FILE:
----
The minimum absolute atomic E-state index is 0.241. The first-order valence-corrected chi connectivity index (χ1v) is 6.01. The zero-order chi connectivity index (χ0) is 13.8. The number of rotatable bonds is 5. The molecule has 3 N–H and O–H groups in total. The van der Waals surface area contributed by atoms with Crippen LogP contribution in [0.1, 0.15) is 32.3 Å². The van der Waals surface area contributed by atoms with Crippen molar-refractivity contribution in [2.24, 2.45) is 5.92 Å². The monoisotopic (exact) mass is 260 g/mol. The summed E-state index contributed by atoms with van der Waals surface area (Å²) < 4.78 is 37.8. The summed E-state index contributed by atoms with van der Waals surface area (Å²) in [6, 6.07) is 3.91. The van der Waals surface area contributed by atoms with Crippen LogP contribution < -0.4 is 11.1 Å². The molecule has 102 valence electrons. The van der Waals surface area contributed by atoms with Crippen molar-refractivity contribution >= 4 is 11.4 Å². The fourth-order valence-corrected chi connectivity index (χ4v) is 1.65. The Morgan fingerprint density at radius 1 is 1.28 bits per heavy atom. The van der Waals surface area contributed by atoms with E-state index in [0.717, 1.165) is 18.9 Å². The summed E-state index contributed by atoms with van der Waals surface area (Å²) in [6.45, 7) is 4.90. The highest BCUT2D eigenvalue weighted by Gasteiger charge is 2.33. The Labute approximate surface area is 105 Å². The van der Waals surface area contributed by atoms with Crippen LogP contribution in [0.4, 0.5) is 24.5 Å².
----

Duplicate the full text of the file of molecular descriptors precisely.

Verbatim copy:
The minimum absolute atomic E-state index is 0.241. The first-order valence-corrected chi connectivity index (χ1v) is 6.01. The zero-order chi connectivity index (χ0) is 13.8. The number of rotatable bonds is 5. The molecule has 3 N–H and O–H groups in total. The van der Waals surface area contributed by atoms with Crippen LogP contribution in [0.1, 0.15) is 32.3 Å². The van der Waals surface area contributed by atoms with Crippen molar-refractivity contribution in [2.24, 2.45) is 5.92 Å². The monoisotopic (exact) mass is 260 g/mol. The summed E-state index contributed by atoms with van der Waals surface area (Å²) < 4.78 is 37.8. The summed E-state index contributed by atoms with van der Waals surface area (Å²) in [6, 6.07) is 3.91. The van der Waals surface area contributed by atoms with Crippen LogP contribution < -0.4 is 11.1 Å². The molecule has 102 valence electrons. The van der Waals surface area contributed by atoms with Crippen molar-refractivity contribution >= 4 is 11.4 Å². The fourth-order valence-corrected chi connectivity index (χ4v) is 1.65. The Morgan fingerprint density at radius 1 is 1.28 bits per heavy atom. The van der Waals surface area contributed by atoms with E-state index in [0.717, 1.165) is 18.9 Å². The summed E-state index contributed by atoms with van der Waals surface area (Å²) in [6.45, 7) is 4.90. The highest BCUT2D eigenvalue weighted by Gasteiger charge is 2.33. The Labute approximate surface area is 105 Å². The van der Waals surface area contributed by atoms with Crippen LogP contribution in [0.4, 0.5) is 24.5 Å².